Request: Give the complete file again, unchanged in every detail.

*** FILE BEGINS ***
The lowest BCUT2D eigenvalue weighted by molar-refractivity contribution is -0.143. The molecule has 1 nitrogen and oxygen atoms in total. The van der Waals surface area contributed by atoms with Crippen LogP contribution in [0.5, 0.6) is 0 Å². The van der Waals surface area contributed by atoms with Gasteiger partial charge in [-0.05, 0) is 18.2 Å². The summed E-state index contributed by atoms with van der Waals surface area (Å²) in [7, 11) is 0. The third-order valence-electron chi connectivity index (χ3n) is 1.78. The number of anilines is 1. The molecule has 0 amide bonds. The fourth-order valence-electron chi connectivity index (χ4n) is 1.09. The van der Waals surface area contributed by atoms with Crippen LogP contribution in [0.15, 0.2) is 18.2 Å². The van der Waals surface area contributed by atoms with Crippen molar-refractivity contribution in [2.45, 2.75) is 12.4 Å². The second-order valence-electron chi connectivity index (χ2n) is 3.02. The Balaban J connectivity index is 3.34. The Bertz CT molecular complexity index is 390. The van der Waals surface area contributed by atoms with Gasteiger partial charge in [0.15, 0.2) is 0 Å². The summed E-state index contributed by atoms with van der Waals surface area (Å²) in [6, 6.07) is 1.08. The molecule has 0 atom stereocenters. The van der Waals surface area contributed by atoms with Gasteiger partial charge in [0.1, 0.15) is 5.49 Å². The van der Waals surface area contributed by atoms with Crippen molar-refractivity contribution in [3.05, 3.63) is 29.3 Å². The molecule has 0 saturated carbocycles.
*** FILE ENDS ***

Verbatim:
The lowest BCUT2D eigenvalue weighted by molar-refractivity contribution is -0.143. The molecule has 1 nitrogen and oxygen atoms in total. The van der Waals surface area contributed by atoms with Crippen LogP contribution in [0.5, 0.6) is 0 Å². The van der Waals surface area contributed by atoms with Gasteiger partial charge in [-0.05, 0) is 18.2 Å². The summed E-state index contributed by atoms with van der Waals surface area (Å²) in [7, 11) is 0. The third-order valence-electron chi connectivity index (χ3n) is 1.78. The number of anilines is 1. The molecule has 0 amide bonds. The fourth-order valence-electron chi connectivity index (χ4n) is 1.09. The van der Waals surface area contributed by atoms with Crippen LogP contribution in [0.15, 0.2) is 18.2 Å². The van der Waals surface area contributed by atoms with Crippen molar-refractivity contribution in [2.45, 2.75) is 12.4 Å². The second-order valence-electron chi connectivity index (χ2n) is 3.02. The Balaban J connectivity index is 3.34. The Bertz CT molecular complexity index is 390. The van der Waals surface area contributed by atoms with Gasteiger partial charge in [0.15, 0.2) is 0 Å². The summed E-state index contributed by atoms with van der Waals surface area (Å²) in [6, 6.07) is 1.08. The molecule has 0 atom stereocenters. The van der Waals surface area contributed by atoms with Gasteiger partial charge in [0.1, 0.15) is 5.49 Å². The van der Waals surface area contributed by atoms with Crippen molar-refractivity contribution in [3.05, 3.63) is 29.3 Å². The molecule has 0 saturated carbocycles.